Date/time: Saturday 2022-02-19, 08:00-09:30 Location: Natural Bridges State Park Weather: Chilly (8.3C), as sun hadn't yet risen above the roofs of the houses nearby; very light breeze
For Day 2 of the 2022 Great Backyard Bird Count (GBBC) I went to Natural Bridges, not suspecting that I would be able to ID and count so many species literally just inside the park boundaries. I ended up dividing my observation period into three locations and spent about half an hour at each.
Observation spot #1: Just inside the park boundary on Delaware Avenue (see map below)
This weekend, 18-21 February 2022, are the four days of the Great Background Bird Count. This is a global community science project in which people go out and document bird life. The beauty of a project like this is that is available to anyone who has a window to the outside. Of course, anybody can look at birds any time. To participate in the official project, people need to add their observations to eBird, which is similar to iNaturalist only specific to birds.
Date/time: Friday 2022-02-18, 09:00-10:00 Location: Younger Lagoon overlook Weather: Sunny, with very slight overcast; no breeze at first, but light breeze after about 09:30
Canada goose (Branta canadensis): 6
Mallard (Anas platyrhynchos): 4 female, 4 male
Bufflehead (Bucephala albeola): 4 female
American wigeon (Mareca americana): 4 female, 5 male
American coot (Fulica americana): 12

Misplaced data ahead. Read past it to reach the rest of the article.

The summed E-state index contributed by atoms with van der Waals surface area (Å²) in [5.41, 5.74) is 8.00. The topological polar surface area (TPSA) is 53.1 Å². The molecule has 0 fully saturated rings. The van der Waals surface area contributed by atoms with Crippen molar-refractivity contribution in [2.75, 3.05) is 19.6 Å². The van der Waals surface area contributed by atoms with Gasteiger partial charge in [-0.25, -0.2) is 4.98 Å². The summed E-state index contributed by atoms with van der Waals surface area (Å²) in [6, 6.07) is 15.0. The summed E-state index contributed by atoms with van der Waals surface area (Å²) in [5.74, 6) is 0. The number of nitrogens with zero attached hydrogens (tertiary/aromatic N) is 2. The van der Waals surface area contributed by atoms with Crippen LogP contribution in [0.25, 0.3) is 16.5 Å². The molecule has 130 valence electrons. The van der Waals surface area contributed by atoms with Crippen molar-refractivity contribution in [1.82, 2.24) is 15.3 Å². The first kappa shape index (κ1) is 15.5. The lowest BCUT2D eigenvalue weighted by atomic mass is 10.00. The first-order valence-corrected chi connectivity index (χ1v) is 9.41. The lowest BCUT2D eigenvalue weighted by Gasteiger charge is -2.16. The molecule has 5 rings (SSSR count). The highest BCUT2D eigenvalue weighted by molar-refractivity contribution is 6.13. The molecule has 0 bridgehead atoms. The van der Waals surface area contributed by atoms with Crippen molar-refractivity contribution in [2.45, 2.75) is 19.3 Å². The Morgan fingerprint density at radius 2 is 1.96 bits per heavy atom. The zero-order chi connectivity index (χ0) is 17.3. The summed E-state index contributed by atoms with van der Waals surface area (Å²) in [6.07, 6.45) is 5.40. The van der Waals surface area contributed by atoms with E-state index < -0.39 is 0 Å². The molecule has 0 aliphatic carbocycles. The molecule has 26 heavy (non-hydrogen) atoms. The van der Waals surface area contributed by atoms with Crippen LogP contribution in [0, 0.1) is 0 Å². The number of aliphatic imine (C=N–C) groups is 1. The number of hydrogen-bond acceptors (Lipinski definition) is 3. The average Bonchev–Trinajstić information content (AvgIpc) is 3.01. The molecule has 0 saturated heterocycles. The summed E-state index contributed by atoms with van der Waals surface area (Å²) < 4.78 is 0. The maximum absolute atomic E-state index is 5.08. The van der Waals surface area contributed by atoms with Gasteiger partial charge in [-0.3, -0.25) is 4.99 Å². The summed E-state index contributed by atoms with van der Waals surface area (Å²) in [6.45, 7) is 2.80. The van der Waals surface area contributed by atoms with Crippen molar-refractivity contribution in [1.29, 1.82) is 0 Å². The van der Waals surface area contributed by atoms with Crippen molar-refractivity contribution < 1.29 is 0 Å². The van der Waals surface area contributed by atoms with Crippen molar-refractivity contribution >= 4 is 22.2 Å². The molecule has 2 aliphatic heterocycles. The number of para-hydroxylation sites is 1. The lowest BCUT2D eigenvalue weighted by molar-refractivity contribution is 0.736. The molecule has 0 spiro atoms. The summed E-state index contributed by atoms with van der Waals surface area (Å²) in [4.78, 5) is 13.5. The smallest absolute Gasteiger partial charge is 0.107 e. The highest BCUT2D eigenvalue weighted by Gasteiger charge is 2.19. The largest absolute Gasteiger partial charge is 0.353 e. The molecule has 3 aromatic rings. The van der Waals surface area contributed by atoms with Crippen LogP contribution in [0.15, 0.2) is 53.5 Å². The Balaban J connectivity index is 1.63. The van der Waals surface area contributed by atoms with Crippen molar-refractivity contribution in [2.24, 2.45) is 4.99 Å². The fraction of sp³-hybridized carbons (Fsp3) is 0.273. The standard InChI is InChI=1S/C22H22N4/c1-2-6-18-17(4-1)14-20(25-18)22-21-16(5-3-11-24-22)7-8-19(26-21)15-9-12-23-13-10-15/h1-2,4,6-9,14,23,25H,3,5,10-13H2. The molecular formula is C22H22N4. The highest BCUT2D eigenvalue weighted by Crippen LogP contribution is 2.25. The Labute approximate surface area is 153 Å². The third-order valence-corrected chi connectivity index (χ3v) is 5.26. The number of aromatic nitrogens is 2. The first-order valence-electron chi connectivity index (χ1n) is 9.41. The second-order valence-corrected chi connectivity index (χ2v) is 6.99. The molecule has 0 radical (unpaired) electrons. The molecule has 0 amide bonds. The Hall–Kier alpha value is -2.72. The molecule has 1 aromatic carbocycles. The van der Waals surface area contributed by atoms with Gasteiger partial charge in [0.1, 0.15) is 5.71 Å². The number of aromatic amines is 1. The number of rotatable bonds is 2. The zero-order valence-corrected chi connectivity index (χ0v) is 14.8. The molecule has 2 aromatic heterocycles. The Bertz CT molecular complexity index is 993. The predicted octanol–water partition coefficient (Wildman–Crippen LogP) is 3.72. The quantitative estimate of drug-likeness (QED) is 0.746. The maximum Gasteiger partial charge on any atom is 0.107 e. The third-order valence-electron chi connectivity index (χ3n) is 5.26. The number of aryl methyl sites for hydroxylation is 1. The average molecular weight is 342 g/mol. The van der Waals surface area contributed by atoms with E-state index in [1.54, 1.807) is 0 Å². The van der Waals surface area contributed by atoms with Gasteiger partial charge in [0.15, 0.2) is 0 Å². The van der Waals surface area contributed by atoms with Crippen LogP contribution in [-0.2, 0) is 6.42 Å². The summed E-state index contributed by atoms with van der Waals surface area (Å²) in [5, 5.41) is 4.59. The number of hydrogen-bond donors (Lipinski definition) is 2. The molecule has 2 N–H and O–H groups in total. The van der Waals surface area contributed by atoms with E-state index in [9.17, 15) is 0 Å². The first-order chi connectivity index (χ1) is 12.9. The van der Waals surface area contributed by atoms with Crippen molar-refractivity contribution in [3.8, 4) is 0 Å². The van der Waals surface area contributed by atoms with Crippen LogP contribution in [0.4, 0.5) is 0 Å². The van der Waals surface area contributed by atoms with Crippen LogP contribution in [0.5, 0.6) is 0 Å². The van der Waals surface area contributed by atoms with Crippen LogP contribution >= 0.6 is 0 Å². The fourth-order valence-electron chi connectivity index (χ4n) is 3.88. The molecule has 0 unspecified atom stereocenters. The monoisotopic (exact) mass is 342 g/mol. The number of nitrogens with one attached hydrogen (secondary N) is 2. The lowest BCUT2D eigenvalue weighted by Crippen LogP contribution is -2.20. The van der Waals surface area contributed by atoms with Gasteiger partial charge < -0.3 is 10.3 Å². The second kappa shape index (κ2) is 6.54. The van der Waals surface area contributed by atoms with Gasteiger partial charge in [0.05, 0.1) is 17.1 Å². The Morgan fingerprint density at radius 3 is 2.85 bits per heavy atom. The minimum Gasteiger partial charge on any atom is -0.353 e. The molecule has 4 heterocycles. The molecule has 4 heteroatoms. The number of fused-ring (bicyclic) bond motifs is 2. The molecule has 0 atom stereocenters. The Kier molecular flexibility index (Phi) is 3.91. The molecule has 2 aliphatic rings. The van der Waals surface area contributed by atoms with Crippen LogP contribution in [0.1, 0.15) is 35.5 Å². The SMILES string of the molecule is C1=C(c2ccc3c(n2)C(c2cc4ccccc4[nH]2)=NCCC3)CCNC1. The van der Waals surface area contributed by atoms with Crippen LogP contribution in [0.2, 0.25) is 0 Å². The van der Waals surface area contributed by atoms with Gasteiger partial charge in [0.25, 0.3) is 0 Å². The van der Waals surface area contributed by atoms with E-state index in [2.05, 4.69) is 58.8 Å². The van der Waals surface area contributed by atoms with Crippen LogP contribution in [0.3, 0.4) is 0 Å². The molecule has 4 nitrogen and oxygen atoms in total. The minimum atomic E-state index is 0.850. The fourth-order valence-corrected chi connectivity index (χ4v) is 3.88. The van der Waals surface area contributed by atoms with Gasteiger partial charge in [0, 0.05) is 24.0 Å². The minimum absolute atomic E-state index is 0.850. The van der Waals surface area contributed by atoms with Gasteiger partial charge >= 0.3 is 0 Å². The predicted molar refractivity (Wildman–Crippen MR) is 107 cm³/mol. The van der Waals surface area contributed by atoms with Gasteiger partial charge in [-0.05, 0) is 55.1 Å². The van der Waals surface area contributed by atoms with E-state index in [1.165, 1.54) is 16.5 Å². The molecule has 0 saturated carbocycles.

Northern harrier (Circus hudsonius): 1
Red-tailed hawk (Buteo jamaicensis): 1
Red-winged blackbird (Agelaius phoeniceus): hard to say, but at least 20 lekking away in the field across the lagoon
Osprey (Pandion haliaetus), carrying a fish!: 1
European starling (Sturnus vulgaris): murmuration of ~100
Bewick's wren (Thryomanes bewickii): 1
Song sparrow (Melospiza melodia): 2
Yellow-rumped warbler (Setophaga coronata): 2 male
In addition to this tally of species, which is fine in and of itself but not all that interesting, I did get to see some interactions. The northern harrier is a perennial resident, and I often see it either perched on a fence post across the lagoon or soaring low over the fields. Today the red-tailed hawk was perched on a fence post, and I didn't see the harrier until it flew in several minutes later. The harrier crossed in front of the hawk, flying low, and flushed out a murmuration of starlings. It chased the starlings around for a little while, obviously not hunting them. And as much as I wish starlings hadn't been introduced to North America, the flow of a murmuration is fascinating to watch. Even a small one of about 100 birds is rather impressive. Anyway, the hawk on the fence post watched all this activity for a few minutes and seemed to be rather peeved by all the kerfuffle. It ruffled its feathers and flew off. The harrier flew away later, and the starlings kept up their murmuration until I left.